Pop starlet Ashley Tisdale, presents her sophomore release Guilty Pleasure. Despite the enormous High School Musical brand label stamped all over Tisdale, interesting quick fact to note is she was never given the opportunity to record as a solo act in Disney-Hollywood Records, unlike her cast peers Vanessa Hudgens and Corbin Bleu; Tisdale was signed to Warner Bros. Records by her own means instead.

Distinct to Miley Cyrus’ supposed freedom blabber Can’t Be Tamed, Tisdale introduces and showcases her creative control, artistic freedom and grown-up versatility in a most natural manner, both in the rockier sound of the record in comparison to her debut Headstrong, and the lyrical content which addresses more serious subject matter than her previous album and anything Cyrus has ever released. The sound, staid undertones and moderate mature content of the playful disposition of the record are suitable to Tisdale, who is in fact singing accordingly to her age and experience at 24 (now 25).  

Tisdale might be hard to take as a serious music act, but Guilty Pleasure forces the listener to comply in ballads such as ‘What If’, ‘How Do You Love Someone’ and ‘Me Without You’, each addressing the basic need of love, parental issues and being truly in love respectively. ‘Masquerade’ and ‘Hot Mess’ define Tisdale as a young woman and successfully pull her away from the Disney cheese without much effort.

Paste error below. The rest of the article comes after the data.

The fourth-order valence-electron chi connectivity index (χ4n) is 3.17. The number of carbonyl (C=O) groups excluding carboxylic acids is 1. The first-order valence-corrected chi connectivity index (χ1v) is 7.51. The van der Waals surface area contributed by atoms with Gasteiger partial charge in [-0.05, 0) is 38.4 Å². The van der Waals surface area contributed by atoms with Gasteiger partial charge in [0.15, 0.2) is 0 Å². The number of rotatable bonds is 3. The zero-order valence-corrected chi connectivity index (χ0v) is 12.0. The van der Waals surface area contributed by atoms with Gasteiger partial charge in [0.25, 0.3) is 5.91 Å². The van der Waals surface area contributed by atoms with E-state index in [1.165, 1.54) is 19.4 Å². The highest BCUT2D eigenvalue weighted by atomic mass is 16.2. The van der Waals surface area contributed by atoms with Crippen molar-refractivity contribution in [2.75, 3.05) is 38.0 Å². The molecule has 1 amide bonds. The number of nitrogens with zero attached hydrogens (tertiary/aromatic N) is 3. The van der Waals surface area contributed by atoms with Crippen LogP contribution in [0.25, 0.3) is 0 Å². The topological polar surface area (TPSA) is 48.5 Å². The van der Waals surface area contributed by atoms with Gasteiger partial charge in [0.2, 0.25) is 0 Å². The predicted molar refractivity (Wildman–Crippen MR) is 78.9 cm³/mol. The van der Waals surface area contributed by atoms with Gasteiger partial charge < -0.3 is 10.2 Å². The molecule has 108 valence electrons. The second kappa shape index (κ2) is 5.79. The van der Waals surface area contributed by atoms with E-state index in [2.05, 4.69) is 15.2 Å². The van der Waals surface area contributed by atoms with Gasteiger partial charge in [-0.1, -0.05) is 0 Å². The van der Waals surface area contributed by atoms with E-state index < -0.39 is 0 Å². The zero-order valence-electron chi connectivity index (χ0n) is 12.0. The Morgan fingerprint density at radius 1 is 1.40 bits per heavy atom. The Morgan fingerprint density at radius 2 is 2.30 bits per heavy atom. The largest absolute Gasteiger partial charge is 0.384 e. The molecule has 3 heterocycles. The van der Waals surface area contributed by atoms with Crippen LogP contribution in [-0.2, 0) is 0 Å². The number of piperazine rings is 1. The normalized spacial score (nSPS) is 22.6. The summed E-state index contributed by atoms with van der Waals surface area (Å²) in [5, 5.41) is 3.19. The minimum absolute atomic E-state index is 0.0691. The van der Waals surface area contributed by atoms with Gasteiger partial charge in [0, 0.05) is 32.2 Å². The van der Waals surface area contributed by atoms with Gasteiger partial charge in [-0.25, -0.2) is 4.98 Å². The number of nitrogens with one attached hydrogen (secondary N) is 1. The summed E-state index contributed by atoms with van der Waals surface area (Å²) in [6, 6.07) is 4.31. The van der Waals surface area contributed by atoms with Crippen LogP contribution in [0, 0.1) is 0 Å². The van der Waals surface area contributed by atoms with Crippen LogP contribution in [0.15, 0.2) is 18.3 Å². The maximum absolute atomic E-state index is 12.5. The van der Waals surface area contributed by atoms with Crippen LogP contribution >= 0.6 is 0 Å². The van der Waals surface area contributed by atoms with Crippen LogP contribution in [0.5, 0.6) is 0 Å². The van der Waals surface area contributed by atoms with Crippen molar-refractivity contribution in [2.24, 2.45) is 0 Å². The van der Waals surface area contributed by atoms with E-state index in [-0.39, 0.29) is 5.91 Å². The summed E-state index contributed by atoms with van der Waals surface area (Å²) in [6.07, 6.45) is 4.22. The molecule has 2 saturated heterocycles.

Of course there are teen tacky blunders in the album which seem addressed towards a much younger audience, but these do not take away the intensity of the overall piece. These tracks show the record label and Tisdale’s astuteness to push barriers to garner a new audience, but still keeping the previous one, without drastically switching over. It is nearly impossible to admit it is a Tisdale record because it is so well written.

The opener, ‘Acting Out’ reflects and introduces Tisdale’s creative musicality and personal interests with its imposing grand composition and lyrics, citing her previous teen image ‘as the perfect child’, suggesting one should not ‘judge by the cover’. The record holds its true guilty pleasure in ‘Hair’, who knew the most ridiculously titled song could be so good. Everything from start to finish is fabulous; the build-up of the track is radiant, kicking off with a stomping strut drumbeat which then starts to add keyboards, a consistently stuttering electric guitar and a faint tambourine before it all explodes at once in an immense extravaganza in the chorus.

Guilty Pleasure might seem crass because one might assume it is just another High School Musical related solo, but Tisdale manages to indeed stray away from the HSM label and breakthrough her artistic ability. Ashley Tisdale could be considered to be the best off Disney since Hilary Duff and her pop shimmer 2007 masterpiece, Dignity. Guilty, not at all, but definitely pleasurable.